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Values Are The New Bottomline: An Interview with Mory Fontanez



Values Are The New Bottomline: An Interview with Mory Fontanez

There’s been a tectonic shift in the way that companies are expected to conduct themselves. It’s no longer enough to offer a great product or service, cut costs and maximize profits. To compete, companies must offer something more – authenticity, empathy, and a purpose beyond making a buck. This shift is being driven both by consumers and employees – these groups are demanding that companies act with a conscience and that every action and decision be aligned to their core mission and values. And most companies – staying abreast of the headlines and boycotts and protests — GET THIS. They spend lots of money on initiatives and CSR programs and the like that only serve to create more chaos in the end. Because they aren’t real – they’re reactionary, and these inauthentic actions only create more disconnection – which leads to a lack of trust in leadership, low morale among staff, and a decline in sales and market share.

This downward cycle is something that Mory has seen time and again with her Fortune 500 clients. So she set out to build and lead a team of advisors who would help organizations create real change, aligning their business actions with their purpose and the values they believe in. What follows are highlights from our interview where she shares insights into how companies large and small can transform and become the impact-driven businesses they strive to be. 


Mory, can you share a little about your background and how you came to lead 822 Group?

My background is in PR and communications, and I’ve been in the field for about 17 years. My last corporate role before launching my own company was as a global strategist for Edelman, the largest privately held communications firm in the world.

During my time there I worked directly with a number of major corporations helping to build both marketing and communications strategies for these brands that connected them to their audience. I was and continue to be passionate about that connection piece and believe this only comes from listening with empathy to what your customers what. What I soon learned, however, was that in that role there were areas of the business I couldn’t touch that desperately needed to be addressed. 

It’s one thing to communicate a set of values and build your marketing and PR around it, but if it’s not integrated into every department and embedded into the culture it won’t last and you’ll soon find customers and employees being turned off by the inconsistencies. 

822 Group provides a platform for me and the team I’ve built to really help companies make courageous choices and become more mission-oriented by getting clear on and prioritizing their values. We go much deeper with an interdisciplinary approach that is focused on two things: Clarity and Purpose. We focus on getting really clear about the business’ true mission and then ensuring that everything in the organization falls into place to align around this core purpose. To support this transformation into a purposeful brand we cover a lot of ground with our clients from aligning leaders, to enhancing operations to providing coaching and support to the leaders to branding consultation.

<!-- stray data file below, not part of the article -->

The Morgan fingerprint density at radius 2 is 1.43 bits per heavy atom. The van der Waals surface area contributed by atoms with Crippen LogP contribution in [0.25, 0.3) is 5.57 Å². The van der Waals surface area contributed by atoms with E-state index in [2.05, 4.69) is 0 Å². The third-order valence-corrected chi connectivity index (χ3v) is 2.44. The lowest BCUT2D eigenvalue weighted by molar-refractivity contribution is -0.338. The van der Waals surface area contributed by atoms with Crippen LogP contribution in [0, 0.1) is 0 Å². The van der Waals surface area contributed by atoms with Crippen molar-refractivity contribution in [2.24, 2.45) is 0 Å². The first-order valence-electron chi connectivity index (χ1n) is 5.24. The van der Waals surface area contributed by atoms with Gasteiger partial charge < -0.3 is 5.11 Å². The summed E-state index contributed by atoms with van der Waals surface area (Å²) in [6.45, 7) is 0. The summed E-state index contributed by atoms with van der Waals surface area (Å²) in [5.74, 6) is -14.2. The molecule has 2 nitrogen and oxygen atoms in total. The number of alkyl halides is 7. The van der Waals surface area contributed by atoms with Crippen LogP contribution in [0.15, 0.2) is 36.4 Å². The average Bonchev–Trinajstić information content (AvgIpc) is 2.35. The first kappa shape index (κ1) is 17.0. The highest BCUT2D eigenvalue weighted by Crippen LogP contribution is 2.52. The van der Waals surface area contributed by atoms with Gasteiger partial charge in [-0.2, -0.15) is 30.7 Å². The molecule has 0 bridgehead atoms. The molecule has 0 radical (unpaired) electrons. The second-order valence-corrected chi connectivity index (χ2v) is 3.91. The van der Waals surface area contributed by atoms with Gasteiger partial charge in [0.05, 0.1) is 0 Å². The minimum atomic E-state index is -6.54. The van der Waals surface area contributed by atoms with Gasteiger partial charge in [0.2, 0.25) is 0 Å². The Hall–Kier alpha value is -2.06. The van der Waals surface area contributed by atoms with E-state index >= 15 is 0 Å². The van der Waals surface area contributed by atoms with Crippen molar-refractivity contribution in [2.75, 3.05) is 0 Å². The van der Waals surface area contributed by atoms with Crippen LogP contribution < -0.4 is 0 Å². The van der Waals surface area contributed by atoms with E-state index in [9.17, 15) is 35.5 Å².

Why do you think companies are so behind the mark on prioritizing impact and values?

To their credit, it really was frowned upon to bring your whole self to the corporate world. Businesses have traditionally been viewed differently and we were told as employees and leaders to leave our humanity at the door if we wanted to succeed or be taken seriously.

The world looks very different today than it did 10 or 20 years ago, and companies are just starting to catch on to the fact that the culture is changing. We’re more connected than we’ve ever been, and we’re seeing previously muted voices begin to elevate. Now is the time to show up and respond in kind – by being self-aware and purpose-oriented business leaders.

It’s not a “nice to have” either — for business to survive in the future, they need to start making changes today in order to keep up. We’ve heard all the stats that millennials are more likely to work for and buy from companies that demonstrate social impact. A business needs to be so much more than a revenue machine in order to compete at a high level to maintain their place at the top tier as this evolution continues. 

Interestingly, this also means that new companies appearing out of nowhere and grabbing a significant market share is the new normal, and some of the major brands we’ve come to know and appreciate over decades will not survive. That’s because these disruptors are demonstrating emotional intelligence and connection in ways that are true to who they are and come out in both their business practices and their branding. It’s not just talking, they walk the walk. 


What’s one thing companies can do now to survive the changes that are happening in our culture?

Get real. With themselves first and then with their employees and customers. It all starts with self-awareness. Is there chaos in your organization? If so, how do you as a leader contribute to it? It’s an uncomfortable process, but true transformation requires some discomfort. 

Once leaders are clear about their role in contributing to old behaviors that stand in the way of building a truly real, connected and courageous company, the rest will flow more easily than you’d expect. 

From there it’s about cultivating empathy as an organization, acting out of alignment with your organization’s unique mission and values and having the courage to make the right decisions. Decisions that show you understand who you are as a company and how your power and influence can go toward making a meaningful impact on your employees, customers, and community.

Founder & Editor-In-Chief of Kivo Daily Magazine